The Complete Guide to Keeping an Eye on Your Vision Health
Your eyes and vision are an important aspect of your overall health. In order to maintain your vision and eye well-being, there are steps you can take that can help guard against vision problems, vision loss, or eye diseases. From regular eye exams and diet, to wearing sunglasses and specific eye care practices, you are equipped to protect your eyes and enjoy healthy vision.
Why is Eye Care Important?
Your eyes allow you to see the world around you, focus on objects, and take in those images that then go to the brain for processing. Your eyes perceive color, light, and depth perception. Your eye and vision performance also serve as indicators for medical conditions like diabetes, high blood pressure or other diseases. Additionally, as you age, your vision changes naturally and will degenerate. You can reduce the odds of blindness and vision loss while also staying on top of any developing eye diseases such as cataracts and glaucoma when you take good care of your eyes.
Incorporating Healthy Eye Care HabitsThere are easy and simple habits you can incorporate into your daily life to keep an eye on your vision! To care for your eyes and help keep healthy vision:
- Follow a healthy diet that includes omega-3 fatty acids like salmon and tuna
- Eat dark, leafy green vegetables like kale, spinach, or collards that contain lutein, a component known as “the eye vitamin”
- Consume plenty of Vitamin A from foods like carrots, milk, eggs, squash or pumpkin, or by taking over the counter Vitamin A supplements
- Schedule regular eye and vision exams. Do not wait until you have eye pain, strain or other problems to see an eye doctor for a check up
- Do not smoke. If you do smoke, consider quitting in order to lower your risk for cataracts, glaucoma, and macular degeneration
- Know your family history of any eye related diseases or conditions and share that with your eye doctor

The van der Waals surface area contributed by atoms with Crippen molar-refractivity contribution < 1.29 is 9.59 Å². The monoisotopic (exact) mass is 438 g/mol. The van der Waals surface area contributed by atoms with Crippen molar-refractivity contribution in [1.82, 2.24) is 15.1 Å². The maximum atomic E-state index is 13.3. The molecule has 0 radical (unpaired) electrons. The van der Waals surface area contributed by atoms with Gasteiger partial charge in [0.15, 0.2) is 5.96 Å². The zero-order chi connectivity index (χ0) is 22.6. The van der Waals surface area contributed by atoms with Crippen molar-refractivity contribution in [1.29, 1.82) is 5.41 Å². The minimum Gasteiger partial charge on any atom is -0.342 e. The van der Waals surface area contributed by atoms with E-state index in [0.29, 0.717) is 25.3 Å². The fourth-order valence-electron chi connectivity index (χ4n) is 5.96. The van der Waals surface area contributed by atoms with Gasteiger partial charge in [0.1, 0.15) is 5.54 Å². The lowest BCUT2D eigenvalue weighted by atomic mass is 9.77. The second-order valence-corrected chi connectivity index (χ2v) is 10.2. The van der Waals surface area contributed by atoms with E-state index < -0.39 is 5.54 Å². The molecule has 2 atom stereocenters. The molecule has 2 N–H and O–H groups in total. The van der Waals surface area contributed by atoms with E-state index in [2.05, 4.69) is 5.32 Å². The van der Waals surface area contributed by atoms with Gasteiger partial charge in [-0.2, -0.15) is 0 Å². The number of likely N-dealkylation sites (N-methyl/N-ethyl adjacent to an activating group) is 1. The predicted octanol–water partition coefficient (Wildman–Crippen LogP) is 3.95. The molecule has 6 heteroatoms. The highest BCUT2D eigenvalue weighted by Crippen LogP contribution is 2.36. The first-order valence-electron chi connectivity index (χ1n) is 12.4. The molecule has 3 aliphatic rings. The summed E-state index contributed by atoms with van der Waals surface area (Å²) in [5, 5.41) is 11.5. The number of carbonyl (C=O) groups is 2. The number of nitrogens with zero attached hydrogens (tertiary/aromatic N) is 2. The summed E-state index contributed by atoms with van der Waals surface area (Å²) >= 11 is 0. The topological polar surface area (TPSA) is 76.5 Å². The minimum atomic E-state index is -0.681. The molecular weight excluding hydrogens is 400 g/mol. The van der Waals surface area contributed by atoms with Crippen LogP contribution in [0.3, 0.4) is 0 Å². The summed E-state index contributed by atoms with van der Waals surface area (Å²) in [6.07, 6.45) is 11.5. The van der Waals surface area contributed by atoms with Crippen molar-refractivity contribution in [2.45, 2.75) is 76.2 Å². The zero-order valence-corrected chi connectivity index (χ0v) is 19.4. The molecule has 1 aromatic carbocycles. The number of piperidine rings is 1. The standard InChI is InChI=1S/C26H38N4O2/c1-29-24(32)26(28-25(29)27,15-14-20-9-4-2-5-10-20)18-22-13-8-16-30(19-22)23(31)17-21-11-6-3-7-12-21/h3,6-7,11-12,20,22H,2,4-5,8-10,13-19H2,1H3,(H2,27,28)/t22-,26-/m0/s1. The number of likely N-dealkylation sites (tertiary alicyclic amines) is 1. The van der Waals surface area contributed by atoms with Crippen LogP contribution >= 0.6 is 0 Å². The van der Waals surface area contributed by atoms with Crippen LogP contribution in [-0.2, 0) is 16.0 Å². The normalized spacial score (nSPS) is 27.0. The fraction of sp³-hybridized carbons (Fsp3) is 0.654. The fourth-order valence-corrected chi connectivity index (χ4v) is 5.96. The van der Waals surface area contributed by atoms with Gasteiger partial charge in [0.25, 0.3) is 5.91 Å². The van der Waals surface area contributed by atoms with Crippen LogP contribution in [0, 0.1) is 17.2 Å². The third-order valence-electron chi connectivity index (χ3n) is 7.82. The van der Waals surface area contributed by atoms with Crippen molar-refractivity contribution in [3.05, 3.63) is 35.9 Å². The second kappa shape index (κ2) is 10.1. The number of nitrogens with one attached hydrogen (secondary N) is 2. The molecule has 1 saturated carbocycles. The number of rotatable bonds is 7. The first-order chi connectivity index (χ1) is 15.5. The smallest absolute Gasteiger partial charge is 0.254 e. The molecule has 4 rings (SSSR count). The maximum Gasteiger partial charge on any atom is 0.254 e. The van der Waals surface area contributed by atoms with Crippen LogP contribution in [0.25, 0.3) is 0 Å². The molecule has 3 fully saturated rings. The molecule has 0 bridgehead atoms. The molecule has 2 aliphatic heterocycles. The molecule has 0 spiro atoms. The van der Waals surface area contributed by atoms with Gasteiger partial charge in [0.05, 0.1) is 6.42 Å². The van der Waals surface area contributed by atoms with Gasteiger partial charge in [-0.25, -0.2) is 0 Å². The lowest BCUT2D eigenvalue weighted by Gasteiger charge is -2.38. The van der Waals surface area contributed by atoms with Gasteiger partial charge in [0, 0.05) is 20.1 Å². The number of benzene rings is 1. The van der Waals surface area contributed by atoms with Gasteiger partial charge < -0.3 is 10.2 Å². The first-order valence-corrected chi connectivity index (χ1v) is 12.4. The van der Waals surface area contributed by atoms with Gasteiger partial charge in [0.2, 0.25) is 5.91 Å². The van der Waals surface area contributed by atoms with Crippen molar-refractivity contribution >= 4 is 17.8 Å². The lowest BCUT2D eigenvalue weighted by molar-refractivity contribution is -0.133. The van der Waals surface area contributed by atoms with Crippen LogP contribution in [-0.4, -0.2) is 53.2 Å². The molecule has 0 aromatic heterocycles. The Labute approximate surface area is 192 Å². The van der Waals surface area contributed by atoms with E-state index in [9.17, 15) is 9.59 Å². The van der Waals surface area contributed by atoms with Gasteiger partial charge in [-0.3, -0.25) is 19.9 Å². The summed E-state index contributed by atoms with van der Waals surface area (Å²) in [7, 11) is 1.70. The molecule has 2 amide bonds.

- Reduce your risk for eye or vision problems through exercise and being active. There is a correlation of obesity or being overweight that can influence eye problems
Preventative Eye Health Care TipsTo ensure good vision and healthy eyes, follow these simple yet important steps. These are measures you can take to reduce the chances of any flare ups of major eye issues prior to them occurring.
Wear sunglasses - to block out or shield harmful rays from the sun you should wear sunglasses that offer good ultraviolet protection. You will need 100% UV protection; but don't be fooled, darker lenses don't automatically offer more protection. Look for 100% UVA/UVB protection
Take a break periodically from your cell phone, tablet, PC or laptop screen. Staring into a screen for extended periods of time can cause eye strain, dry eye, or blurry vision. Look away from your screen every 20 minutes to give your eyes time to rest and adjust.
Use eye drops or natural tears to address eye dryness or tired eyes.
Use anti glare screen protectors over your computer monitor or special glasses that block out emissions from LED lights.
If you wear contact lenses, give your eyes a break from time to time from wearing them to prevent redness, dryness, or irritation.